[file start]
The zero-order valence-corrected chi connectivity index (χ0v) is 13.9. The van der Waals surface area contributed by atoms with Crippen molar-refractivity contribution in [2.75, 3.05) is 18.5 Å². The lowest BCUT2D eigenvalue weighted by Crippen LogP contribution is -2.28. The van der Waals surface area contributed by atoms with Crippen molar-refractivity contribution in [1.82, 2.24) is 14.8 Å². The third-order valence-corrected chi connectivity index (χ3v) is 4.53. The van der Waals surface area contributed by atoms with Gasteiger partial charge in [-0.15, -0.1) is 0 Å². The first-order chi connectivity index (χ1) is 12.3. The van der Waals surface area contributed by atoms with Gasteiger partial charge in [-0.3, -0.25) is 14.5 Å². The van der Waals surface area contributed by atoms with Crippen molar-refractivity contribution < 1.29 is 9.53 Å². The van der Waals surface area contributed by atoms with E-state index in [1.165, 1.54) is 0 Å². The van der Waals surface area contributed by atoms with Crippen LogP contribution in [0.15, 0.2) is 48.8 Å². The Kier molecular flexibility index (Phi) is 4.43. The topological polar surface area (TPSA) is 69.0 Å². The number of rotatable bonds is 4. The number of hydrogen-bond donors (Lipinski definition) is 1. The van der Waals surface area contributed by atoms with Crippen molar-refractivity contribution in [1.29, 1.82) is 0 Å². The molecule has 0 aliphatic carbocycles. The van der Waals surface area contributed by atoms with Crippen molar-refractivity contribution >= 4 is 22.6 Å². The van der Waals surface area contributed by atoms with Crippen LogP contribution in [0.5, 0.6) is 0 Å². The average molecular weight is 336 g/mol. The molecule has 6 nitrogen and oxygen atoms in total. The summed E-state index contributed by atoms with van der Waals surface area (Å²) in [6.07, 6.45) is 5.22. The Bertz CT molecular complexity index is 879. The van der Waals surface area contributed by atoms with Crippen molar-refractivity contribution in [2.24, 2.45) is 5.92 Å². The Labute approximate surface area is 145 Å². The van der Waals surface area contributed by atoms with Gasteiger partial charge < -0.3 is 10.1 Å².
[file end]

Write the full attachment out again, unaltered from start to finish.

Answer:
The zero-order valence-corrected chi connectivity index (χ0v) is 13.9. The van der Waals surface area contributed by atoms with Crippen molar-refractivity contribution in [2.75, 3.05) is 18.5 Å². The lowest BCUT2D eigenvalue weighted by Crippen LogP contribution is -2.28. The van der Waals surface area contributed by atoms with Crippen molar-refractivity contribution in [1.82, 2.24) is 14.8 Å². The third-order valence-corrected chi connectivity index (χ3v) is 4.53. The van der Waals surface area contributed by atoms with Gasteiger partial charge in [-0.15, -0.1) is 0 Å². The first-order chi connectivity index (χ1) is 12.3. The van der Waals surface area contributed by atoms with Gasteiger partial charge in [-0.3, -0.25) is 14.5 Å². The van der Waals surface area contributed by atoms with Crippen molar-refractivity contribution < 1.29 is 9.53 Å². The van der Waals surface area contributed by atoms with E-state index in [1.165, 1.54) is 0 Å². The van der Waals surface area contributed by atoms with Crippen LogP contribution in [0.15, 0.2) is 48.8 Å². The Kier molecular flexibility index (Phi) is 4.43. The topological polar surface area (TPSA) is 69.0 Å². The number of rotatable bonds is 4. The number of hydrogen-bond donors (Lipinski definition) is 1. The van der Waals surface area contributed by atoms with Crippen molar-refractivity contribution in [1.29, 1.82) is 0 Å². The molecule has 0 aliphatic carbocycles. The van der Waals surface area contributed by atoms with Crippen molar-refractivity contribution >= 4 is 22.6 Å². The van der Waals surface area contributed by atoms with Crippen LogP contribution in [0.5, 0.6) is 0 Å². The average molecular weight is 336 g/mol. The molecule has 6 nitrogen and oxygen atoms in total. The summed E-state index contributed by atoms with van der Waals surface area (Å²) in [6.07, 6.45) is 5.22. The Bertz CT molecular complexity index is 879. The van der Waals surface area contributed by atoms with Crippen molar-refractivity contribution in [2.24, 2.45) is 5.92 Å². The Labute approximate surface area is 145 Å². The van der Waals surface area contributed by atoms with Gasteiger partial charge < -0.3 is 10.1 Å².